On Queer Viralities

Zach Blas

Queerness and the viral connect on numerous fronts, to its histories with HIV/AIDS and controlling medical practices and rhetorics, to bare-backing subcultures, to anti-capitalist tactics and frameworks.
The virus carries along with it themes common to queerness, such as risk, transgression, amorphousness, and multiplicity. Queerness could be said to exist in a paradoxical relation to the virus, as it is both subjected to viral control yet also finds the virus playful and pleasurable.

A queer interest in the virus might be to experiment with parsing dominant configurations of the viral. What a virus is and does cannot only be extracted into the qualifier viral just as the qualities of the viral cannot be reduced to the virus. We could say a virality, or viral, is one of many possible identities of the virus (constructed by the human) or that the viral is a creative opening or disturbance into the virus. Just as queerness has pulled apart supposedly causal relations between sex, sexuality, gender, and subjectivity, a queer viral politics must experiment with parsing the virus and viral in search of minor, or alternative, viralities. A queer viral politics is one way to expand queerness into the realm of the nonhuman.

Virus|Virus 1

Representations of the virus|viral today typically hinge on rapid spreadability and mutation. In fact, wherever one looks, the virus has gained the most attention through its abilities to replicate and disseminate. In line with this perspective of the virus, Alexander Galloway and Eugene Thacker, two theorists who have written extensively on viruses, state that the virus succeeds in producing copies through a process Galloway and Thacker refer to as “never-being-the-same” (87). Maintaining within itself the ability to continuously mutate its code with each reproduction, the virus propagates itself. Defining the virus based on action, they write:
Replication and cryptography are thus the two activities that define the virus. What counts is not that the host is a “bacterium,” “an animal,” or a “human.” What counts is the code–the number of the animal, or better, the numerology of the animal. […] The viral perspective is “cryptographic” because it replicates this difference, this paradoxical status of never-being-the-same. […] What astounds us is that the viral perspective presents the animal being and creaturely life in an illegible and incalculable manner, a matter of chthonic calculations and occult replications (87).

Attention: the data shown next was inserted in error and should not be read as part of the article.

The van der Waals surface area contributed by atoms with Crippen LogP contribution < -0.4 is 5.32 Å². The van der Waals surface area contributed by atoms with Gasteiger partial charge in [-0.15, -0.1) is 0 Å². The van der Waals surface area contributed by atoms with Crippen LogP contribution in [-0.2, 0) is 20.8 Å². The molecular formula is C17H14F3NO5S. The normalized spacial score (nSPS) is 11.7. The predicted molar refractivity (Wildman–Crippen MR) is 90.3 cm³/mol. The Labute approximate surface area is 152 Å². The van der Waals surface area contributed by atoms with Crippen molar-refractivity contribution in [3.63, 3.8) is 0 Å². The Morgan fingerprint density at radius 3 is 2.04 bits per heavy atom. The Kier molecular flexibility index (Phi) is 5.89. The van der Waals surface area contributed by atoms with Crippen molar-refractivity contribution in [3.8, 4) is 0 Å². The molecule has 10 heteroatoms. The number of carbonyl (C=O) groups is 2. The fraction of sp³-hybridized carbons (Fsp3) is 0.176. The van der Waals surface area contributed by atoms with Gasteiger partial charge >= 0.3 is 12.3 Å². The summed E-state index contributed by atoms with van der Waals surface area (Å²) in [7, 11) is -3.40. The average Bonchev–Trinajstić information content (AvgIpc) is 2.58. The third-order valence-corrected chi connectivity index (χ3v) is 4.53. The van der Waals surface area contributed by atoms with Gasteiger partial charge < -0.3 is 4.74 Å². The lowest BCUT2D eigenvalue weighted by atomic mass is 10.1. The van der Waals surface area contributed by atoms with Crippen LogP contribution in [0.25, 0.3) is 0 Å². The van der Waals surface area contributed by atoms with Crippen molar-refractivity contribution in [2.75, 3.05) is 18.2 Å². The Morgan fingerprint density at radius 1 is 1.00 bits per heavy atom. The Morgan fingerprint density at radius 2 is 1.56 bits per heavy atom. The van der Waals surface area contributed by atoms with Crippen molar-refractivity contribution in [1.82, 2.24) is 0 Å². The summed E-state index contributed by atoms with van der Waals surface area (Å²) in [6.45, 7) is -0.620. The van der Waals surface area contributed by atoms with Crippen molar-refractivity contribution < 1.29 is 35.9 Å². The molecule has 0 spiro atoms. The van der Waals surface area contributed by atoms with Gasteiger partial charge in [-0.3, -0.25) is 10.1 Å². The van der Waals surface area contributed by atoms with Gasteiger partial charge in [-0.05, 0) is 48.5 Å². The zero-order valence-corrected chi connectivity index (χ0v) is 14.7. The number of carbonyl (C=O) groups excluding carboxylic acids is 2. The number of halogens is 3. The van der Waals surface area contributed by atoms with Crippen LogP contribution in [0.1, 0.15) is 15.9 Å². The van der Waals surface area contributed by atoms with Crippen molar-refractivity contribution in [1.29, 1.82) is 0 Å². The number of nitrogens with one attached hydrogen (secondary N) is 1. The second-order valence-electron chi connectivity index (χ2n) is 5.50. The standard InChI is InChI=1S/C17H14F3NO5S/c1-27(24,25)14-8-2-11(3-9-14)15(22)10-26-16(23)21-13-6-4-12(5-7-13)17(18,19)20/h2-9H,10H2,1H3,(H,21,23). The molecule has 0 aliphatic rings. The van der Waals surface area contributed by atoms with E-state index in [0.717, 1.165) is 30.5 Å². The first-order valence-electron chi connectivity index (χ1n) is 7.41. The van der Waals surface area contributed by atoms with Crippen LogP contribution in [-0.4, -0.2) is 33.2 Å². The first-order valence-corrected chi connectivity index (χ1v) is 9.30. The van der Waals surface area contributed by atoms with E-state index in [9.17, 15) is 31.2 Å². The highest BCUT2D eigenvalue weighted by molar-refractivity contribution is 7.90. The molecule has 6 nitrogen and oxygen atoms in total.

Virus|Viral 2

Can the viral operate as a diagram for queer illegibility? Galloway and Thacker have written that, “The next century will be the era of universal standards of identification […] Henceforth, the lived environment will be divided into identifiable zones and nonidentifiable zones, and nonidentifiables will be the shadowy new ‘criminal’ classes–those that do not identify” (259-260). While feminist theorist Elizabeth Grosz has called for a new feminism premised on the nonrecognisable, queer theorist Jack Halberstam has proffered notions of queer opacity and blackness as well as shadow feminisms that undo readability. What are the techniques for such a practice in relation to queerness and the viral? Is this viral something that has a presence but aids in processes of cloaking, making invisible, escaping, all through a shifting, altering physical volume. Is this viral dimension a tactic to critically evade identity and recognition control while maintaining a poetic and political never-being-the-sameness?

Works Cited

Galloway, Alexander R. and Eugene Thacker. The Exploit: A Theory of Networks. Minneapolis: University of Minnesota Press, 2007. Print.

Galloway, Alexander R. and Eugene Thacker. “On Narcolepsy.” The Spam Book: On Viruses, Porn, and Other Anomalies From the Dark Side of Digital Culture. Eds. Jussi Parikka and Tony D. Sampson. Cresskill. New York, NY: Hampton Press, 2009. Print.

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